|Flagstone Paving||£45 – £75|
|Decking||£50 – £100|
|Brickwork||£35 – £45|
|Gravel||£10 – £30|
|Mulch||£12 – £38|
Planning and Budgeting
When planning your landscaping project, consider both the initial installation costs and long-term maintenance.
For instance, while real grass is cheaper upfront, it may incur more maintenance costs compared to artificial grass.
In my experience, clients often underestimate the complexity of landscaping. Sloped gardens, for example, may require more intricate work like terracing.
It’s not just about aesthetics; functionality and safety are paramount.
Therefore, I always recommend consulting with a professional landscaper to get an accurate quote and ensure the best outcome.
- Garden Excavation: If starting from scratch or overhauling a garden, excavation costs around £70 per hour. Remember to factor in skip hire for waste removal.
- Storage Solutions: A shed or outdoor storage can range from £700 upwards, depending on size and quality.
- Planning Permission: Generally, landscaping doesn’t require planning permission, but there are exceptions, especially for significant elevation changes or large structures.
Landscaping your garden is an investment in your property and quality of life.
By understanding the costs involved, you can make informed decisions that align with your budget and vision.
Remember, a well-planned garden not only enhances the beauty of your home but also adds value to it.
Whether you’re looking for a simple lawn replacement or a complete garden transformation, I hope this guide helps you navigate the financial landscape of garden landscaping.
And if you’re in need of a landscaping service in Surrey, I’d be happy to help.
FAQs on Landscaping Costs in the UK
How much should I budget for a complete garden makeover in the UK?
The budget for a complete garden makeover varies widely depending on the size of your garden and the complexity of the project. For a medium-sized garden, incorporating elements like new turf, paving, and some basic landscaping features, you might need to budget anywhere from £5,000 to £10,000. However, for larger projects with high-end finishes or complex designs, the cost can easily exceed £20,000. It’s always best to get a personalized quote from a professional landscaper for the most accurate estimate.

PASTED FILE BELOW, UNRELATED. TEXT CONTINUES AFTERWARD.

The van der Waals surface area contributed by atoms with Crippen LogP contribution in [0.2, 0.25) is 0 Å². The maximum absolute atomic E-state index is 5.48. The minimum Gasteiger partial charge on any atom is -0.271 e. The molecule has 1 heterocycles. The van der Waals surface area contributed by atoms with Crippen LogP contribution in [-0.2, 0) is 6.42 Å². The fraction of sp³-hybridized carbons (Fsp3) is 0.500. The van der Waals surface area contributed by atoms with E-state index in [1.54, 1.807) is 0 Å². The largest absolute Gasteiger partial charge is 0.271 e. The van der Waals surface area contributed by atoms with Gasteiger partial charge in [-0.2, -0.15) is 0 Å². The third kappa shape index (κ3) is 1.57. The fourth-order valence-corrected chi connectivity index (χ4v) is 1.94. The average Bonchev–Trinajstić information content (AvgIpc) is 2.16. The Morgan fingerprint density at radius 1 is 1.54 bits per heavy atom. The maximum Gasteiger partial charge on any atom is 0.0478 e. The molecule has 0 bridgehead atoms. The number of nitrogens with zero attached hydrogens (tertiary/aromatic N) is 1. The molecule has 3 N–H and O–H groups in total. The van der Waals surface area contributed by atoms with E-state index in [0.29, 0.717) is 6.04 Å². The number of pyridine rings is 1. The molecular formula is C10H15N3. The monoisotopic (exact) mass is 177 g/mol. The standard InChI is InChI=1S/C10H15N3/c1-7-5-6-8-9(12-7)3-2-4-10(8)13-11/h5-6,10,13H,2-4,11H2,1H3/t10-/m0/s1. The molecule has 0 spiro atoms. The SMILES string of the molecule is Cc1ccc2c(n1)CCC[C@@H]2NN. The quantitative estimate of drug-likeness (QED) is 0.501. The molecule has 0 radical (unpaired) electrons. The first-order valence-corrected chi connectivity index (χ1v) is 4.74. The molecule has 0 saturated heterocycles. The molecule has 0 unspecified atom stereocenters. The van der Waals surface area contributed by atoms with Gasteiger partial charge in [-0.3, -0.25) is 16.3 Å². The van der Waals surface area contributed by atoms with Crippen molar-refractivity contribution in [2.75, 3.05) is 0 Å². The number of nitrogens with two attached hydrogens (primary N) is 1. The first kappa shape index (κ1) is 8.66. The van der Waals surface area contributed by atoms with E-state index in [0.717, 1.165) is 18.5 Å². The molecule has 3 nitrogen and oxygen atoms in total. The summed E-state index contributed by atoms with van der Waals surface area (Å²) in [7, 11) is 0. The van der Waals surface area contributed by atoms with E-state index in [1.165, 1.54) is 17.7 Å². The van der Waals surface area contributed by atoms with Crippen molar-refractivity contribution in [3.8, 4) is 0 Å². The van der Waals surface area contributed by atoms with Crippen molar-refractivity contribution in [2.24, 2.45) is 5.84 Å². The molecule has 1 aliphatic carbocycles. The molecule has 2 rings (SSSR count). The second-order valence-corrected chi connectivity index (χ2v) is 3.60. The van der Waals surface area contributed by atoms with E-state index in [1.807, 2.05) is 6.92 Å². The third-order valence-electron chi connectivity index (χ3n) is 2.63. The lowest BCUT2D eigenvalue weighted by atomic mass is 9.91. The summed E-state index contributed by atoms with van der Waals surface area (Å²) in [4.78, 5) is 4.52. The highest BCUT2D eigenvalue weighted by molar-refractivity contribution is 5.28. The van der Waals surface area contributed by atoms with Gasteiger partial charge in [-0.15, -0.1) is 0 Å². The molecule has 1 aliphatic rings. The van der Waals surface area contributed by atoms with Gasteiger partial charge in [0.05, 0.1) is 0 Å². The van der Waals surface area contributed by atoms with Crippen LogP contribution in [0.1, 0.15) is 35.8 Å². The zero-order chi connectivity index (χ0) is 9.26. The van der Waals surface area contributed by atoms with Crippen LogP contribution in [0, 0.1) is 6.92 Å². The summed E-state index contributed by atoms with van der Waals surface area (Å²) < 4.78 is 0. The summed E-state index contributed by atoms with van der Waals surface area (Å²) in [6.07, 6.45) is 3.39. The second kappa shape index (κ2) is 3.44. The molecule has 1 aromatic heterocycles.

Is it more cost-effective to install real grass or artificial turf?
Initially, real grass is more cost-effective, with prices ranging from £10 to £30 per m2, compared to £30 to £60 per m2 for artificial grass. However, artificial turf has lower long-term maintenance costs since it doesn’t require mowing, watering, or fertilizing. Your choice should depend on your long-term budget, maintenance preferences, and the desired aesthetic.
Do I need planning permission for landscaping my garden in the UK?
Generally, you don’t need planning permission for basic landscaping activities like planting, laying a lawn, or installing a patio. However, there are exceptions, especially if you’re planning significant elevation changes, large structures like outbuildings, or extensive decking. It’s always prudent to check with your local planning authority if your project is extensive or if you’re unsure about the regulations.